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Liverpool's Daniel Sturridge using his music business as 'distraction' from football

Some people play golf or other sports. Liverpool's Daniel Sturridge tells ESPN FC's Mark Ogden how music helps him escape from football.

Daniel Sturridge has revealed his plans for a career in music to ESPN FC, with the Liverpool forward determined to launch new artists on his recently-established record label.

The former Manchester City and Chelsea player set up Dudley Road Records last October to offer emerging talent a platform to grow their career in the music industry, but also provide him with a release from the pressures and intensity of life as a professional sportsman.

And speaking exclusively to ESPN FC at Liverpool's Michigan base ahead of their International Champions Cup clash against Manchester United, the 28-year-old also discussed his passion for Motown and the music of his youth - including the Spice Girls.

"It [Dudley Road] is exciting for me," Sturridge said. "It's something I've wanted to do for a long time and it's come to fruition.

"I love music, but I didn't really quite have the infrastructure or anything set up like that which enables you to do anything you want to do at any time, whereas now, we're at that stage.

"We've signed artists. We've got The Wave, Anderson 100, Capstone Heights, Screama, so we've got artists on deck where we're pushing forward, and we're looking to do something special.

"We're looking at everything, because music's global. You look at the Latin market, for instance, and the streams they're doing on Spotify, I think it's the second-biggest market for Spotify, which is huge.

"Globally, every market's doing good. You've got the Africa market, which is doing a lot of numbers, which it's never done before globally.

"And then you've got a lot of artists, as well, who emerge in genres, like the Drakes of this world and people like that who take from different cultures. I'm interested in everything."

Having tried and failed to launch a record label during his time at Chelsea, Sturridge believes he now has the knowledge and team behind him to make a success of his new venture.

"You know, it's not about the money. Of course you want to be successful - the money comes with the success, but it's about having fun, enjoying the moment," he said. "I love music, so it's not something that I plan on, you know, if we don't have any hit songs or we don't get loads of streams straight away that it's like, 'Oh, I'm out of this.'

"I'm in this for the long haul. I know it's going to take time. I know I'm going to learn along the way, also.

"This isn't the first time I dabbled in the business. I had a record label with my dad when I first signed for Chelsea, so this is going back maybe eight years now.

"We lost money then, but we had to learn. And I think you have to learn, make mistakes, in order to get where you want to go in life.

"I think we've made those mistakes. I've certainly made those mistakes with that venture. And now I know what we have to do to become successful."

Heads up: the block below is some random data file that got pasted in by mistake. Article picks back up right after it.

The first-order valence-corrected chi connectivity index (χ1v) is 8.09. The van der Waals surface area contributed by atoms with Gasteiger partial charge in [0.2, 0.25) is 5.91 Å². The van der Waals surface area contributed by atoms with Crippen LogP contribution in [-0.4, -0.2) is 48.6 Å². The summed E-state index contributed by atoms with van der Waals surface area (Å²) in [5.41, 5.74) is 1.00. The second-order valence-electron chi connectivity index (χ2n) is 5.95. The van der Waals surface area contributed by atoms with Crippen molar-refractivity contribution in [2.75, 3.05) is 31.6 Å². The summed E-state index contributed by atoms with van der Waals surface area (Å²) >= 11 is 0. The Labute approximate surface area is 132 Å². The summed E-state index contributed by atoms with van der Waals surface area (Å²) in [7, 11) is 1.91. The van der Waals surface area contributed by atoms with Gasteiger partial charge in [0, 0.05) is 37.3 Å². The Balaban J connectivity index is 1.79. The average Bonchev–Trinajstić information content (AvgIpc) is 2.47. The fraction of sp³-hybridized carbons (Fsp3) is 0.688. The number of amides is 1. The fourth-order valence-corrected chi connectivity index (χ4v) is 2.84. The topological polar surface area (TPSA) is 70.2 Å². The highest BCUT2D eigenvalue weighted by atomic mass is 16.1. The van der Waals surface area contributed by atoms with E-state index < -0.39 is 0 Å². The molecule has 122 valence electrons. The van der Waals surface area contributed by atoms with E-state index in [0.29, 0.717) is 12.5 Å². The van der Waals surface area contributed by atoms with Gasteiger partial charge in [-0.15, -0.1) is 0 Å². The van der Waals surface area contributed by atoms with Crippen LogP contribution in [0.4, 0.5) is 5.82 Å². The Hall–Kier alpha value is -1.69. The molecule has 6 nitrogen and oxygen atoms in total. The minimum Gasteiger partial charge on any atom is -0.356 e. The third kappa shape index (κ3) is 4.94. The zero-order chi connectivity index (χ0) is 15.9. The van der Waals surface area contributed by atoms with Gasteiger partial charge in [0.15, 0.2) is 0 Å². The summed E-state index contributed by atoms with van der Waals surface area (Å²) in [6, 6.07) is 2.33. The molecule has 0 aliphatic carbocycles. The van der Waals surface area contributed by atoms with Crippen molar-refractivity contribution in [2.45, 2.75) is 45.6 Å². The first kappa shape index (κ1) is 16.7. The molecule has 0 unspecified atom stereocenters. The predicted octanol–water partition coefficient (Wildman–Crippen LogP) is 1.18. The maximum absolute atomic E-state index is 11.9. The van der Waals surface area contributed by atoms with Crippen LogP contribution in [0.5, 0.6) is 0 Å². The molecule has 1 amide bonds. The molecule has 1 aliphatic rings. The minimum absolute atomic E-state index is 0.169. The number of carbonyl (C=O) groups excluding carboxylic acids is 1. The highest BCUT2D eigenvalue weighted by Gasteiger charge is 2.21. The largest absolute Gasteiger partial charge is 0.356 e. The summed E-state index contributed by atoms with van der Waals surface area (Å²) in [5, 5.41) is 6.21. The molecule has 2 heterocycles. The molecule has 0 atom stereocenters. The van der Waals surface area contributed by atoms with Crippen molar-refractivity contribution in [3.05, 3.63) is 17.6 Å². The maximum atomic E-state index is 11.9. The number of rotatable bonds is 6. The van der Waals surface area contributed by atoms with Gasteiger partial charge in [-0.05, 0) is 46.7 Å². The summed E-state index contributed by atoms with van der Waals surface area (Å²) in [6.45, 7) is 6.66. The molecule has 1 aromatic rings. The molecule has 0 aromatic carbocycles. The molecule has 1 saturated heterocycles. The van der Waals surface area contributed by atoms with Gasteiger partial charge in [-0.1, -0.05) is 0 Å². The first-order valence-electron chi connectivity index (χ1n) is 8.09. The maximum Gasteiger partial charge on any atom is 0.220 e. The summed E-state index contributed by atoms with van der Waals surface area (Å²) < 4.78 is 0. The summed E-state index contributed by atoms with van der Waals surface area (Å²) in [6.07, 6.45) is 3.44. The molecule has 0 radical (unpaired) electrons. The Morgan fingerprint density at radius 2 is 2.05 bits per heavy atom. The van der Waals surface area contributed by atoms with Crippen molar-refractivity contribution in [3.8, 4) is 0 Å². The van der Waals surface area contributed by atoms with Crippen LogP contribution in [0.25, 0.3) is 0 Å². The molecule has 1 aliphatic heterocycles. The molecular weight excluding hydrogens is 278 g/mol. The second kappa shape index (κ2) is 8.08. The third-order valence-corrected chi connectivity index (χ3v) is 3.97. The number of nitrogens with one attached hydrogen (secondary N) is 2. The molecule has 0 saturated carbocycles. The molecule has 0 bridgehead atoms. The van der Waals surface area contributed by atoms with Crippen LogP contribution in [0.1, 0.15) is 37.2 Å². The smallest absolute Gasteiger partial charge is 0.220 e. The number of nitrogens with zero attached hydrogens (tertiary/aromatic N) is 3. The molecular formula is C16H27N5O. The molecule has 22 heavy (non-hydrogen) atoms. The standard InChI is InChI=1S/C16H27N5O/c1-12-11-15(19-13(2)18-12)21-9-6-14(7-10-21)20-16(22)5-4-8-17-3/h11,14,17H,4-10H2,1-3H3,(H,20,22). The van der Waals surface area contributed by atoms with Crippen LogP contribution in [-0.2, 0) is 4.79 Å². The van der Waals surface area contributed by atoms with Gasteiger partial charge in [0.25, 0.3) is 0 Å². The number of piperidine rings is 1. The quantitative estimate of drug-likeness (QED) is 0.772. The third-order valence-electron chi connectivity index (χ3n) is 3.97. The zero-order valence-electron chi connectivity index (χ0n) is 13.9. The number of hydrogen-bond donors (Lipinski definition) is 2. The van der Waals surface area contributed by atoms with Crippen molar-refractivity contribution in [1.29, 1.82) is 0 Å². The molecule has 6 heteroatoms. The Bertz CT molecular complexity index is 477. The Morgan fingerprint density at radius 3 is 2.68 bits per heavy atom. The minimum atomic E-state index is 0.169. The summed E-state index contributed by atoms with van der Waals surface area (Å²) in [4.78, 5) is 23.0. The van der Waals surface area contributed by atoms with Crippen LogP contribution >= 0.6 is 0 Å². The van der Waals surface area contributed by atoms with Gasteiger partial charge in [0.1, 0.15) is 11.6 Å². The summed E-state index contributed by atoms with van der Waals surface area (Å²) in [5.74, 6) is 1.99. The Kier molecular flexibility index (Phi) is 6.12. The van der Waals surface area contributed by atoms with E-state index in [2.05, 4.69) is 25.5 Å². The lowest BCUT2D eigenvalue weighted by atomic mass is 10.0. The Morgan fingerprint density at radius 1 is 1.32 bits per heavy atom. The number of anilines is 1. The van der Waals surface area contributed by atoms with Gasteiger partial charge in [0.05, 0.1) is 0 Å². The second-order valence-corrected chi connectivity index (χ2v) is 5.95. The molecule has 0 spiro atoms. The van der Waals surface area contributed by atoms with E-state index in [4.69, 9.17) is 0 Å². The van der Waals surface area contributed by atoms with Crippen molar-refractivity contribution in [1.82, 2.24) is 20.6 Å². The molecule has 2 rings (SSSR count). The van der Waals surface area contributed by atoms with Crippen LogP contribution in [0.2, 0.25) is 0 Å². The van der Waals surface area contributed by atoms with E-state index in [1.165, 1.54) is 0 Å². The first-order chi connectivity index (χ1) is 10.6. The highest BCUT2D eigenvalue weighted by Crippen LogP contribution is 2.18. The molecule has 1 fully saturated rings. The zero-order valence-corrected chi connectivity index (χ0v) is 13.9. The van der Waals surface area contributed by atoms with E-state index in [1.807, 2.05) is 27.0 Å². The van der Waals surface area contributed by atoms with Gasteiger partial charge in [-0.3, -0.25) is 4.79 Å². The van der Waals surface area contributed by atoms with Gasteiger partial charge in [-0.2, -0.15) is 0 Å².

So what music defines Sturridge? Who is on his playlist and what are his influences?

"Where I'm from [Birmingham], it's not kind of really recognized at the moment in terms of global success around the world," he said. "But somewhere like Detroit, where they've had some of the biggest stars. Motown have had some of the greatest: Marvin Gaye, Stevie Wonder, Gladys Knight, you name it, really, they've had a lot.

"And Detroit itself, as well, with Eminem and people like Big Sean, people like that.

"You see kind of the vibes which, maybe you see where you're from, or you see the influence which they have, and you see the same kind of things where you're from, too.

"But you know what, I'm going to keep it real with you. I'm going to keep it all the way real, all the way funky.

"Growing up, there were so many different genres. Where I'm from, Birmingham, very multicultural. Caribbean influence. Good vibes.

"There was Beenie Man, Bounty Killer, all of those guys. When Raggae was at its peak, that's what we listened to.

"And then my mom and dad, they used to listen to old school R&B as well, so Donell Jones, Aaliyah, Missy Elliott, one of my favorite artists of all time, Lauryn Hill.

"There's a lot of people. Then you have hip-hop, too: Tupac, Biggie. When I grew up, I listened to loads of different things. Then you had the cheesy stuff, like the Spice Girls.

"Everybody likes Spice Girls! Everybody watched the movie!"

Despite his passion for music, Sturridge insists that football, and his commitments with Liverpool, are his priority.

But he also admits that music gives him a crucial escape from the game.

"It's a good thing to have," he said. "I've got more hours in my day than I do at football and you've got to fill that up somehow, so it's a good distraction to have.

"I feel you do need your downtime, although you have to focus on the game. That's my main focus.

"Football is always going to be my main focus, but I feel it's also good to have a distraction which you can focus on, too.

"Everyone has their own little thing which they like to do. Some people play golf, some people, I don't know, they do other sports. Some people study, whatever it may be.

"My form of studying and my form of getting my mind off things is music. I love it. It's always been something I love."

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